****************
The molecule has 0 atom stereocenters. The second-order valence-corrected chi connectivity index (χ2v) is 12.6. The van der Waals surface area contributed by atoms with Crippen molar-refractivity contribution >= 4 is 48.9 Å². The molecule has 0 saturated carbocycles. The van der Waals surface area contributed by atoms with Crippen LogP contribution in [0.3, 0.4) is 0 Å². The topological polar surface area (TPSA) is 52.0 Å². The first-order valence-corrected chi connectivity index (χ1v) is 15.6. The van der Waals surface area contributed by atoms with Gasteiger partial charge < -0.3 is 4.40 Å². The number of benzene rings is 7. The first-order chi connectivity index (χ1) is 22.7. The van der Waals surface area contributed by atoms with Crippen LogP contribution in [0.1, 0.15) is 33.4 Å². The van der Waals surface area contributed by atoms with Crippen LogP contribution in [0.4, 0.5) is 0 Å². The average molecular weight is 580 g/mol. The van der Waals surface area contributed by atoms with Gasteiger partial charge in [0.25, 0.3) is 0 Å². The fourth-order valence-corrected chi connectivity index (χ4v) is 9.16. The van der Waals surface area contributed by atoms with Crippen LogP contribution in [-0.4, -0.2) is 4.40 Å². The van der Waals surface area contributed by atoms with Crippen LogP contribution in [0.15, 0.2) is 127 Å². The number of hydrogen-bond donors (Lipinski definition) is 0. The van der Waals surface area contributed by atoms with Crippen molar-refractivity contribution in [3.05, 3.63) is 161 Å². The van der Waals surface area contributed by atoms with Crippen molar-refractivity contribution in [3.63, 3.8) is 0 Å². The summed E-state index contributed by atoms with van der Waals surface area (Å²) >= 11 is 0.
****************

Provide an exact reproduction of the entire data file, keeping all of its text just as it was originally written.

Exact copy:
The molecule has 0 atom stereocenters. The second-order valence-corrected chi connectivity index (χ2v) is 12.6. The van der Waals surface area contributed by atoms with Crippen molar-refractivity contribution >= 4 is 48.9 Å². The molecule has 0 saturated carbocycles. The van der Waals surface area contributed by atoms with Crippen LogP contribution in [0.3, 0.4) is 0 Å². The topological polar surface area (TPSA) is 52.0 Å². The first-order valence-corrected chi connectivity index (χ1v) is 15.6. The van der Waals surface area contributed by atoms with Gasteiger partial charge < -0.3 is 4.40 Å². The number of benzene rings is 7. The first-order chi connectivity index (χ1) is 22.7. The van der Waals surface area contributed by atoms with Crippen LogP contribution in [0.1, 0.15) is 33.4 Å². The van der Waals surface area contributed by atoms with Crippen LogP contribution in [0.4, 0.5) is 0 Å². The average molecular weight is 580 g/mol. The van der Waals surface area contributed by atoms with Gasteiger partial charge in [0.25, 0.3) is 0 Å². The fourth-order valence-corrected chi connectivity index (χ4v) is 9.16. The van der Waals surface area contributed by atoms with Crippen LogP contribution in [-0.4, -0.2) is 4.40 Å². The van der Waals surface area contributed by atoms with Crippen LogP contribution in [0.15, 0.2) is 127 Å². The number of hydrogen-bond donors (Lipinski definition) is 0. The van der Waals surface area contributed by atoms with Crippen molar-refractivity contribution in [3.05, 3.63) is 161 Å². The van der Waals surface area contributed by atoms with Crippen molar-refractivity contribution in [3.63, 3.8) is 0 Å². The summed E-state index contributed by atoms with van der Waals surface area (Å²) >= 11 is 0.